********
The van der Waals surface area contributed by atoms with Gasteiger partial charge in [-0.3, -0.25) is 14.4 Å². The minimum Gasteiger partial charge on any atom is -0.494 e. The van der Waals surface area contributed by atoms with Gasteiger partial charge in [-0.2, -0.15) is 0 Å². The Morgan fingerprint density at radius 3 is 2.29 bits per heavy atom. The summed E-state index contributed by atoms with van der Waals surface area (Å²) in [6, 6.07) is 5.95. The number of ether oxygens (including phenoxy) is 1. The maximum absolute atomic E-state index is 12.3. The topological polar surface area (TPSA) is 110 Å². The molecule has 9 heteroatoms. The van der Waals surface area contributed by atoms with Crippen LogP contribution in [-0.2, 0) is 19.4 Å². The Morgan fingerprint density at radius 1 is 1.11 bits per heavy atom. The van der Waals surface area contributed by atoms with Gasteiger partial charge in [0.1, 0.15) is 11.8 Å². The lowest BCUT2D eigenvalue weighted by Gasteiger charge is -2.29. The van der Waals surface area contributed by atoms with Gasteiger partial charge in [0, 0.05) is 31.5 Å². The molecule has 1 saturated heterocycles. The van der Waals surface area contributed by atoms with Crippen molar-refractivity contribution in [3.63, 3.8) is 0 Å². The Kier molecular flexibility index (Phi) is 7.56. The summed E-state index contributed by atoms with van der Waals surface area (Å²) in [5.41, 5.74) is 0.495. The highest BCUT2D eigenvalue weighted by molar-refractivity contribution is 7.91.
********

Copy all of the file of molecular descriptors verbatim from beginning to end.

The van der Waals surface area contributed by atoms with Gasteiger partial charge in [-0.3, -0.25) is 14.4 Å². The minimum Gasteiger partial charge on any atom is -0.494 e. The van der Waals surface area contributed by atoms with Gasteiger partial charge in [-0.2, -0.15) is 0 Å². The Morgan fingerprint density at radius 3 is 2.29 bits per heavy atom. The summed E-state index contributed by atoms with van der Waals surface area (Å²) in [6, 6.07) is 5.95. The number of ether oxygens (including phenoxy) is 1. The maximum absolute atomic E-state index is 12.3. The topological polar surface area (TPSA) is 110 Å². The molecule has 9 heteroatoms. The van der Waals surface area contributed by atoms with Crippen LogP contribution in [-0.2, 0) is 19.4 Å². The Morgan fingerprint density at radius 1 is 1.11 bits per heavy atom. The van der Waals surface area contributed by atoms with Gasteiger partial charge in [0.1, 0.15) is 11.8 Å². The lowest BCUT2D eigenvalue weighted by Gasteiger charge is -2.29. The van der Waals surface area contributed by atoms with Gasteiger partial charge in [0, 0.05) is 31.5 Å². The molecule has 1 saturated heterocycles. The van der Waals surface area contributed by atoms with Crippen molar-refractivity contribution in [3.63, 3.8) is 0 Å². The Kier molecular flexibility index (Phi) is 7.56. The summed E-state index contributed by atoms with van der Waals surface area (Å²) in [5.41, 5.74) is 0.495. The highest BCUT2D eigenvalue weighted by molar-refractivity contribution is 7.91.